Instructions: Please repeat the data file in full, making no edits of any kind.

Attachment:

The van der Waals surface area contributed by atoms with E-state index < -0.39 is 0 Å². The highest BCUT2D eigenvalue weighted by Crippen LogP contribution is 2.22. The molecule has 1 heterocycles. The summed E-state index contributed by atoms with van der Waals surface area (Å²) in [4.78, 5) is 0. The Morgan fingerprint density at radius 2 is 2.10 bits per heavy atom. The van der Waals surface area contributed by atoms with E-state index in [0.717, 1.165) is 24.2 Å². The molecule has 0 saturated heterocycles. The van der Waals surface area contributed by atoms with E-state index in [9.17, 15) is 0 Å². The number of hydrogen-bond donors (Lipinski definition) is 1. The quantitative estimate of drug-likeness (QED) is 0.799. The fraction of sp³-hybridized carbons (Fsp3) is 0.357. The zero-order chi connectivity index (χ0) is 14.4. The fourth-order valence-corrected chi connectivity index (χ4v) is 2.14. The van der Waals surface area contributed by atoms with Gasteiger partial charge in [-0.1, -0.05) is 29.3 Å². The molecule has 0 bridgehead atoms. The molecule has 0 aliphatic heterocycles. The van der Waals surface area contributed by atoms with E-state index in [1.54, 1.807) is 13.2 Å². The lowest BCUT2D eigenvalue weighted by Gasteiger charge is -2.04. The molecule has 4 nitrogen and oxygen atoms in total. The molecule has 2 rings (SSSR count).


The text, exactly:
The van der Waals surface area contributed by atoms with E-state index < -0.39 is 0 Å². The highest BCUT2D eigenvalue weighted by Crippen LogP contribution is 2.22. The molecule has 1 heterocycles. The summed E-state index contributed by atoms with van der Waals surface area (Å²) in [4.78, 5) is 0. The Morgan fingerprint density at radius 2 is 2.10 bits per heavy atom. The van der Waals surface area contributed by atoms with E-state index in [0.717, 1.165) is 24.2 Å². The molecule has 0 saturated heterocycles. The van der Waals surface area contributed by atoms with E-state index in [9.17, 15) is 0 Å². The number of hydrogen-bond donors (Lipinski definition) is 1. The quantitative estimate of drug-likeness (QED) is 0.799. The fraction of sp³-hybridized carbons (Fsp3) is 0.357. The zero-order chi connectivity index (χ0) is 14.4. The fourth-order valence-corrected chi connectivity index (χ4v) is 2.14. The van der Waals surface area contributed by atoms with Gasteiger partial charge in [-0.1, -0.05) is 29.3 Å². The molecule has 0 bridgehead atoms. The molecule has 0 aliphatic heterocycles. The van der Waals surface area contributed by atoms with E-state index in [1.54, 1.807) is 13.2 Å². The lowest BCUT2D eigenvalue weighted by Gasteiger charge is -2.04. The molecule has 4 nitrogen and oxygen atoms in total. The molecule has 2 rings (SSSR count).